By Pete Papherakles
With tensions escalating in Syria, United States Secretary of State John Kerry met with Russian Foreign Minister Sergei Lavrov in Paris on May 27 to discuss ways to keep the situation from exploding into what could potentially bring about WWIII. At the same time, warhawk Senator John McCain “slipped into” Syria through Turkey to meet with rebel leaders.
Peace talks have been scheduled for June in Geneva but may be postponed until later in the summer. Heavy rebel losses in the city of Qusair recently have caused Syrian National Coalition leader George Sabra to rule out talks.
“The Syrian Coalition will not participate in international conferences and will not support any efforts in light of Hezbollah and Iran’s militia’s invasion of Syria and the continuation of killing and attacks on civilians across Syria, in particular Qusair and Eastern Gouta,” Sabra said.
Kerry and Lavrov said they would do their utmost to bring Syria’s warring parties to the table, yet there are many obstacles that seem difficult to overcome as fighting intensified and new allegations of chemical weapons use surfaced.
Lavrov accused the U.S of “taking steps that are in essence aimed at undermining this proposal” and that holding a conference to end Syria’s civil war will be a “tall order.”
The European Union’s decision to end its arm embargo on Syrian rebels and a U.S. Senate Foreign Relations Committee decision to also send weapons to forces fighting the Syrian government while maintaining stiff economic sanctions against Assad’s regime has forced Russia to retaliate in kind.
The delivery of S-300 missiles, the first shipment of which has already arrived in Syria, gives Assad enough of a technical boost as to seriously raise the price of entry for any Western military intervention in the conflict. The S-300 platform is roughly analogous to U.S. Patriot missiles, and is seen as a “game-changer” by the Israeli Air Force. Russia has also sent much of its Pacific Fleet into the Eastern Mediterranean, and its only heavy aircraft carrier, Admiral Kuznetsov, is also on the way.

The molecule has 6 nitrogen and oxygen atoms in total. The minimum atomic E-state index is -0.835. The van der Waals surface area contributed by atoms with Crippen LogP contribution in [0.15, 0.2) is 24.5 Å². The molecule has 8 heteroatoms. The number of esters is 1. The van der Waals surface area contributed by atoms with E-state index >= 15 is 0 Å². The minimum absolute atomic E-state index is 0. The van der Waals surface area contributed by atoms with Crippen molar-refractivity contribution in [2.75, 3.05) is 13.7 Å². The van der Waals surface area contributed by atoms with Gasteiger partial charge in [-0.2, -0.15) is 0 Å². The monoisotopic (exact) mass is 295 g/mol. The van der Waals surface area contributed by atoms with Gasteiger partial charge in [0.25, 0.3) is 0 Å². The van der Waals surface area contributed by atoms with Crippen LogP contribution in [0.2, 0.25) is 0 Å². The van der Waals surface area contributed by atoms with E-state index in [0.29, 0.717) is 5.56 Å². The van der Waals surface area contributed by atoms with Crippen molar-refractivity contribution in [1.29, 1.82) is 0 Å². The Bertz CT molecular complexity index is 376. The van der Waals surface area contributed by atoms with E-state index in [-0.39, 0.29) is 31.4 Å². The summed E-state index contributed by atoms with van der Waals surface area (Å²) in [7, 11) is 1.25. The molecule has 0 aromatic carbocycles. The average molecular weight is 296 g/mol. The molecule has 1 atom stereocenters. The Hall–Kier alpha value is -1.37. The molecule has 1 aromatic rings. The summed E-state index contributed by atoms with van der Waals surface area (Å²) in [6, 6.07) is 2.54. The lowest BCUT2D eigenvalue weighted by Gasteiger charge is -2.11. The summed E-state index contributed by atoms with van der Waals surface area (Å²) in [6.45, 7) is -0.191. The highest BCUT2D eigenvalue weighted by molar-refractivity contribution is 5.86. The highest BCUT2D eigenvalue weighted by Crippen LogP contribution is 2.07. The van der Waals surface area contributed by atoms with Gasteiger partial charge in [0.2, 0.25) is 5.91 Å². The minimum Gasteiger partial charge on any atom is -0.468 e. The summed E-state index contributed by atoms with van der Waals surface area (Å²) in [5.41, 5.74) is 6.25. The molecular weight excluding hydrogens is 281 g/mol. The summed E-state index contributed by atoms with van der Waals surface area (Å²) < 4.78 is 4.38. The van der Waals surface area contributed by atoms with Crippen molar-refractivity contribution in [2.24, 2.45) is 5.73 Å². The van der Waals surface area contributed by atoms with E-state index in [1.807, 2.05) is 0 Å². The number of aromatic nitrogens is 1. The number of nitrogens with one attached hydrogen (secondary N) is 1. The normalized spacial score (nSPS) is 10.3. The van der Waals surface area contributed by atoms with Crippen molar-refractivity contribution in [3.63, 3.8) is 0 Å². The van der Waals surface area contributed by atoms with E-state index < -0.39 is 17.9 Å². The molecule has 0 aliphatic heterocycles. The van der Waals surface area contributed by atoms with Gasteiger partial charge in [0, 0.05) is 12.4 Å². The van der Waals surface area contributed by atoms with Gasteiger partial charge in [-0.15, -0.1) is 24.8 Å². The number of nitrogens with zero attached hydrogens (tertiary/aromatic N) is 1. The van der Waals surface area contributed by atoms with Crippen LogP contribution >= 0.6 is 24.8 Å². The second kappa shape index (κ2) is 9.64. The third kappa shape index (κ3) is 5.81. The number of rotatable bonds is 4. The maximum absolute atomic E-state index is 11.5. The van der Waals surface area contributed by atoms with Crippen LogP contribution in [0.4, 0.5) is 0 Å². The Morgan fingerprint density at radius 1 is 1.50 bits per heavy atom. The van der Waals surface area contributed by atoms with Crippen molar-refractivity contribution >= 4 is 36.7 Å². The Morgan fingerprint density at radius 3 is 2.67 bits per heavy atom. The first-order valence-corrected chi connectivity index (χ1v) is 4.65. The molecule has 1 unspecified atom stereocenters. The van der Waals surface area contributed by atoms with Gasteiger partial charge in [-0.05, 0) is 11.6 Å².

But a major factor that is undermining the peace process is McCain’s backdoor intervention.
In early June, McCain crossed into Syria from Turkey with General Salem Idris, who leads the Supreme Military Council of the Free Syrian Army. He stayed there for several hours before returning back. McCain met with assembled leaders of Free Syrian Army units in both Turkey and Syria.
While visiting Syria, McCain posed in a photo with a motley crew of rebels, two of whom were identified in the Lebanese press as Mohamed Nour and Abu Ibrahim, two of the kidnappers of 11 Lebanese Shi’ite pilgrims.
A McCain spokesman said that no one who met with McCain identified themselves by either of those names.
It remains unclear if McCain, an outspoken critic of Obama’s handling on Syria crisis had informed the White House about his plans to visit Syria. However, it is unlikely that the Obama administration was unaware of the McCain’s move.
Independent researcher and writer Soraya Sepahpour-Ulrich told RT that “McCain’s trip was a dangerous provocation reminiscent of his warmongering actions on Iraq and Libya.
“McCain did the same thing for Iraq. He was a part of a Committee for the Liberation of Iraq and he met with the Iraqi opposition and we saw the war there. He was all for this Libyan opposition group.”
“I don’t think that Senator McCain would take it upon himself to go to Syria and meet with the opposition had he not had a nod from the government otherwise he would be locked up the minute he returns because he is acting against America’s interest if indeed that’s America’s interest.”
“We are seeing the government, the administration, Obama, trying to play the nice guy. But everything that is going on is what had led up to all the other wars in the region.”
“I don’t think they want peace – peace doesn’t serve them.”
Pete Papaherakles is a writer and political cartoonist for AFP and is also AFP’s outreach director. Pete is interested in getting AFP writers and editors on the podium at patriotic events. Call him at 202-544-5977 if you know of an event you think AFP should attend.